JM: On the monetary and financial side, we have seen significant increases in the deposits of foreign currency in Zimbabwe which shows confidence. We had around US$1,8 billion by the end of July. We have got sound asset quality and our NPLS have since gone down to 0,3%. The international best practice is 5% but because of the measures we have taken especially the establishment of the Zamco (Zimbabwe Asset Management Corporation), which reduced all the toxic assets from the banks, it has gone down and thank God that Zamco has also been able to pay the US$1,2 billion that was given to it by government in the form of Treasury Bills to expunge the NPLs and the banks are now firm on the ground to have good asset quality and we are quite happy about that and the productive sectors of the economy.
As we said, our view is on fostering price stability. It means that we need to stay the course on fostering price stability and our thrust in the MPS is anchored on tight monetary conditions as well as fiscal sustainability, which government has been able to do over the past one year or two and is supported by the strong external sector performance and the stable exchange rate, mainly due to the operation of the foreign exchange auction system and financial sector stability. The downside risk being of course, the Covid-19 and premiums, which are there between the official exchange rate and the parallel exchange rate. We have also put in place appropriate statutory reserves to ensure that banks mop the money to the economy into the central bank so that at the end of the day we manage inflation and we have also been giving forward guidance on inflation and interest rates.
ZI: Tell us more about your interventions on interest rates?
JM: The bank rate is 40%. So, when the banks are borrowing, overnight accommodation, it’s 40%. When we are lending it’s for them to give to their customers its 30%, own lending we put a cap of 10% so that the cost of money is achievable. In the financial side we were talking about enhancing financial inclusion, we do not want to leave anyone behind in terms of financial inclusion be it women, youth business. We have put in place a facility of ZW$500 million (US$5,8 million) to cater for the SMEs, the women, the youth and the men who are also disadvantaged in the inclusion. This is done to ensure we influence the economy.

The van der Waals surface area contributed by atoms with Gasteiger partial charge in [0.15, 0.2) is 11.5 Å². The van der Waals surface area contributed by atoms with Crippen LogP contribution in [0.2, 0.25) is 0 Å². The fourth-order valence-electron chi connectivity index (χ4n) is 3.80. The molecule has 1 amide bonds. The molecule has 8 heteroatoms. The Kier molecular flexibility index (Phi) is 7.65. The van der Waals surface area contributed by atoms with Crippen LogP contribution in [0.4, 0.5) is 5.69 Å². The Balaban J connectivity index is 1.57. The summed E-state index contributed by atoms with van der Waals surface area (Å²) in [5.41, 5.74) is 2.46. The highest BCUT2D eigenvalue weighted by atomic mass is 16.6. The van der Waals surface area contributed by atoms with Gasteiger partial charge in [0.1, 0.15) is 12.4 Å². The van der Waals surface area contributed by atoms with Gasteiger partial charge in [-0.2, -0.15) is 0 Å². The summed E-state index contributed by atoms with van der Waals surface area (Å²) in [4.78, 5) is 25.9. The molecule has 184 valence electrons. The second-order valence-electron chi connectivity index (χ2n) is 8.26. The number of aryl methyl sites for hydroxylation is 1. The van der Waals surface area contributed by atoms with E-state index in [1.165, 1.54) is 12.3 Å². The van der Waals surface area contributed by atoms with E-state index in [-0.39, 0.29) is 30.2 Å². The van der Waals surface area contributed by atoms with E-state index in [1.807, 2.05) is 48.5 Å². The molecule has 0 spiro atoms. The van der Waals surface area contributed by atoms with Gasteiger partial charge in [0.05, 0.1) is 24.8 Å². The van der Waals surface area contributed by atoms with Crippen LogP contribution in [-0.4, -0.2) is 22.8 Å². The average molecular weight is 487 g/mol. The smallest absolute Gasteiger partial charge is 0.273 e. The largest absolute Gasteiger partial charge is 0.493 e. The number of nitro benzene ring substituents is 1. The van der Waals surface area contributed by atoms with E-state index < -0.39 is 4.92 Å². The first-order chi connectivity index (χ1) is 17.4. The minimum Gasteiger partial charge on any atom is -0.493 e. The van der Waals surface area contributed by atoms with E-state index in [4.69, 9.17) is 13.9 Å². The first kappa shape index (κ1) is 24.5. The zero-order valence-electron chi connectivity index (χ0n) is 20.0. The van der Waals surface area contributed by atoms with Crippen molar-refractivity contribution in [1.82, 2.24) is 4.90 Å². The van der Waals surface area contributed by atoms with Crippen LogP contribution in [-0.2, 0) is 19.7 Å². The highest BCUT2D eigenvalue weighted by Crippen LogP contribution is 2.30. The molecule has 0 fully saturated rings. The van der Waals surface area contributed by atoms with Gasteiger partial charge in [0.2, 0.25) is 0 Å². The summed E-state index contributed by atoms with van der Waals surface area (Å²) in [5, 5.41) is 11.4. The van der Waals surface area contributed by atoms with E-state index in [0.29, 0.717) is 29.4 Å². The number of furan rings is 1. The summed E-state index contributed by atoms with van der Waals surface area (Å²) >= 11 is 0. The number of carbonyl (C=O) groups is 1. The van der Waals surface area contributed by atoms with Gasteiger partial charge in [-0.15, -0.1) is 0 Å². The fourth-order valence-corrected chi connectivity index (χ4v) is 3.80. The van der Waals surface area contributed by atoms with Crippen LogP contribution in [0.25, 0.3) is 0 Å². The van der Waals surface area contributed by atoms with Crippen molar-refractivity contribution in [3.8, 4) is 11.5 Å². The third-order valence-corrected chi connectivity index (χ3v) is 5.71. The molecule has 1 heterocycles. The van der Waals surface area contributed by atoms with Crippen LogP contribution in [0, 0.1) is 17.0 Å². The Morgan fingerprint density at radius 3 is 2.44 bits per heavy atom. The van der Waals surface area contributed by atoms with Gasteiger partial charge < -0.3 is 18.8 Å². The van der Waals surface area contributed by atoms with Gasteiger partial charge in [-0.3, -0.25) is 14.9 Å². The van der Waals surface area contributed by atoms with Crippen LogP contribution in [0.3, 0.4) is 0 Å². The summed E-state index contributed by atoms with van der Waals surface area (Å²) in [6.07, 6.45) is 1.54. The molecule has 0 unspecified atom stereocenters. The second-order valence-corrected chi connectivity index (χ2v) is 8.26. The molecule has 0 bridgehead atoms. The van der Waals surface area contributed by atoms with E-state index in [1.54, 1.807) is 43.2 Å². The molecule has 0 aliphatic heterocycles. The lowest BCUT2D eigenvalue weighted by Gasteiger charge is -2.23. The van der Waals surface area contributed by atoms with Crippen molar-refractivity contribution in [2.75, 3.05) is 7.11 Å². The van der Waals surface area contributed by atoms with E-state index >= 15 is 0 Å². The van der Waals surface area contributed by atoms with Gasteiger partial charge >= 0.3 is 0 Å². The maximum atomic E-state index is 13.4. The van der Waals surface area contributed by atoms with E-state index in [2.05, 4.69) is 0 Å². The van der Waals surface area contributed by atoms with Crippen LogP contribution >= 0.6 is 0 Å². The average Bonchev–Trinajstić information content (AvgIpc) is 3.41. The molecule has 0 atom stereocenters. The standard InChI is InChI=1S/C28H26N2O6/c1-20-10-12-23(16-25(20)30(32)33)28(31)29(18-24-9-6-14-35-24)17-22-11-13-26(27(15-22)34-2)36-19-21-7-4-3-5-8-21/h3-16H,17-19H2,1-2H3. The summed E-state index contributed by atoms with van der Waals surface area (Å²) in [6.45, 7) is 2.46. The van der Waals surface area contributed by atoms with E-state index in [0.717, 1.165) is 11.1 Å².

The monetary policy is always a blunt instrument because it affects everyone and this is what we are doing and we want to maintain this framework that we have said here. Having said so, using those tools and instruments for monetary policy we know that in Zimbabwe, and the rest of the world, the growth in monetary supply is always linked to inflation. Therefore, containing reserve money is very important, it needs to be done effectively to reduce inflation.
- Next week we will publish Mangudya’s responses to issues raised by our panelists who participated in the webinar — Confederation of Zimbabwe Industries CE Sekai Kuvarika, Zimbabwe Chamber of Commerce CE Christopher Mugaga, Institute of Chartered Accountants of Zimbabwe technical manager Owen Mavengere and development economist Chenaimoyo Mutambasere. This was originally published by the Zimbabwe Independent